Why Hill House Has So Many More Ghosts Than Haunting Of Bly Manor

The Haunting of Bly Manor features far fewer ghosts than Mike Flanagan’s first series, The Haunting of Hill House; there’s a specific reason why.

WARNING! Major spoilers for The Haunting of Bly Manor

Mike Flanagan’s second endeavor in his Haunting series, The Haunting of Bly Manor, features fewer ghosts than its predecessor, The Haunting of Hill House — while this might be disappointing to ghost hunters, the lack of spirits floating around the titular manor was done for a very specific reason.

Flanagan’s Bly Manor follows a different Gothic horror story, and as such, is not a direct sequel to Hill House. This was done purposefully, as the director’s goal with the Netflix original series was to take an anthology-driven approach, adapting different ghost stories. After the announcement that he wouldn’t be returning to continue the Crain family’s story, Flanagan said that Bly Manor would be based off the Henry James novel, The Turn of the Screw, which has seen other film adaptations, including a 2020 outing that updated the Victorian setting to the 1990s with Floria Sigismondi’s much-maligned, The Turning. Flanagan also gives James’ story a setting update, with the primary events taking place in the 1980s, though there are some jumps in time that will feel familiar to those who watched Hill House.

Though Bly Manor draws from several of James’ stories, the backbone and structure of the narrative has elements of Gothic romance and features a supernaturally-driven love story. As such, the ghosts all serve a greater purpose — Flanagan chose to flesh out their backgrounds, making them more well-rounded and a bigger part of the season. Just as Hill House was a character-driven tale that revolved around the Crain family, Bly Manor is focused around the house, its tragic history, and the fleshed-out ghosts who are trapped there. It’s due to this perspective shift that Flanagan took a more expansive approach with the ghosts, bringing them front and center to tell their stories. Though there are still a few hidden ghosts, albeit not as many as audiences likely missed in Hill House, the focal pivot adds a different element to the terrors hidden within Bly Manor by making them feel more intensely real.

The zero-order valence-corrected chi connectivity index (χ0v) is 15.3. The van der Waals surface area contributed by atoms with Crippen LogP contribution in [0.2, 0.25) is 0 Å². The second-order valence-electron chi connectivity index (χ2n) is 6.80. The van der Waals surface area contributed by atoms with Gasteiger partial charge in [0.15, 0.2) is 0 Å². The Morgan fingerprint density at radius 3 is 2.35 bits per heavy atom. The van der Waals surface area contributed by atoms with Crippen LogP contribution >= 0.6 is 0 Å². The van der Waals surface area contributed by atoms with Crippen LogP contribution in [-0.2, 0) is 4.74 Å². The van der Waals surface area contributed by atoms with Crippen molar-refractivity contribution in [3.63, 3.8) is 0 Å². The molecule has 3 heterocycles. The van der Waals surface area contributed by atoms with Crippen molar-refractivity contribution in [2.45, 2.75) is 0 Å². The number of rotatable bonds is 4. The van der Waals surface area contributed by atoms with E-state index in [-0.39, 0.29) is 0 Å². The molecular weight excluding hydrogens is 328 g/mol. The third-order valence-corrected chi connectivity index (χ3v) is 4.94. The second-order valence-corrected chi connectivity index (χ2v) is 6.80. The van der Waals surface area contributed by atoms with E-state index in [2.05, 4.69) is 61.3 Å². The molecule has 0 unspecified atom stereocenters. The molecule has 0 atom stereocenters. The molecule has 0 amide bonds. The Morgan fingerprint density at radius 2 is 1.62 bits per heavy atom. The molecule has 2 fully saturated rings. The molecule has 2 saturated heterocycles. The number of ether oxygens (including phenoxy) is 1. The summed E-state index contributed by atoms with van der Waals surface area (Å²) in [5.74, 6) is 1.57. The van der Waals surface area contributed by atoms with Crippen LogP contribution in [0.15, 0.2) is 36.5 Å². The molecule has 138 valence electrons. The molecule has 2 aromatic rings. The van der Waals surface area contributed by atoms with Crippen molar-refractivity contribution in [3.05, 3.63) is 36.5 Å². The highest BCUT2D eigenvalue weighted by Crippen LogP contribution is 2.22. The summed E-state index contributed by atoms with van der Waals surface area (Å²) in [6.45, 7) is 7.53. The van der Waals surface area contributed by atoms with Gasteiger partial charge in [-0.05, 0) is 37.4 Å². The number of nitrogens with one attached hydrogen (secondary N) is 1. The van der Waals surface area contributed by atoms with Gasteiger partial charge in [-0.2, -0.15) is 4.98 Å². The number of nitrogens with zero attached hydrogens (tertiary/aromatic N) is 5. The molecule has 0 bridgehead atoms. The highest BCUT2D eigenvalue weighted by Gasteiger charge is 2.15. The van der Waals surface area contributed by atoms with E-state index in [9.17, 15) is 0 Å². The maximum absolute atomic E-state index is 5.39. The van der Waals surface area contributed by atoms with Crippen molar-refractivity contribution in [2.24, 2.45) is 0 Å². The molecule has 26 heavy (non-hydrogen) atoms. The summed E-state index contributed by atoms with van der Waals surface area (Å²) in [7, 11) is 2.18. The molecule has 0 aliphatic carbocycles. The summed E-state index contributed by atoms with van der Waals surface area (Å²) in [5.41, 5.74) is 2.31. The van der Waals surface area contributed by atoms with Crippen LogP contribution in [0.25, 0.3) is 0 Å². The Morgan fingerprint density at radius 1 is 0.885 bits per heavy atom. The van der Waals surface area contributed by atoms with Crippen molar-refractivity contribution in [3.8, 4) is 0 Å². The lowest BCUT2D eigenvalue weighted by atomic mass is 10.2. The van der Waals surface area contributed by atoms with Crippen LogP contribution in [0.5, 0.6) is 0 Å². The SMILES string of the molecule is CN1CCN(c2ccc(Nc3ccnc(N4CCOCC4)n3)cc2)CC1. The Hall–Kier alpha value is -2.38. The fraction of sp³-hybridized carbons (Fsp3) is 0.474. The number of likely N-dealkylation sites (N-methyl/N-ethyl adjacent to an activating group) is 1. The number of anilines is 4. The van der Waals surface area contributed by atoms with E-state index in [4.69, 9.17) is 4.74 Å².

The Haunting of Bly Manor

The ghosts in Hill House were deliberately kept mysterious so as not to detract from the focus on the Crain family. This was a smart decision, as the audience’s willing investment in their story needed to be the driving force. The success of the series depended on it, and as Hill House was a smash hit, the decision paid off. Another aspect of Hill House that required the existence of more ghosts is the fact that the house itself is the primary antagonist. Since Hill House had a more ambiguous, open ending than Bly Manor does, there’s a lack of resolution. The ghosts at Hill House will always be a part of it, and there could likely be more — the house is also a far more dark, sinister presence than Bly Manor‘s primary antagonist, Viola, who resisted death so many times it literally stopped coming to collect from Bly Manor.  This is what created the gravity well that keeps everyone who dies there trapped in purgatory.

In the ending of The Haunting of Bly Manor, it’s revealed that, due to Dani’s sacrifice, the Lady in the Lake has been appeased, and no other ghosts will be able to join the eternal residents of the manor. While this isn’t exactly a happy ending, as Dani’s wife, Jamie (Amelia Eve/Carla Gugino), has to spend out the rest of her days without the woman she loves, it is a reasonably happy ending for Bly Manor. Many of the spirits who were there, including Miss Jessel (Tahirah Sharif), Peter Quint (Oliver Jackson-Cohen), and Hannah Grose (T’Nia Miller) will get to find some peace and finally move on.

Even the Lady herself, Viola (Kate Siegel), gets to find some semblance of closure, and while she’ll never leave the Manor, she won’t have to continue on existing in the same, restless loop. This ending also gives those watching The Haunting of Bly Manor some much-needed closure, and a bittersweet finale for characters—both living and dead—with whom they’ve likely come to empathize and connect with. It’s more powerful than a bunch of random ghosts in the background, though arguably less terrifying and more emotionally poignant, as Gothic horror and ghost stories often are.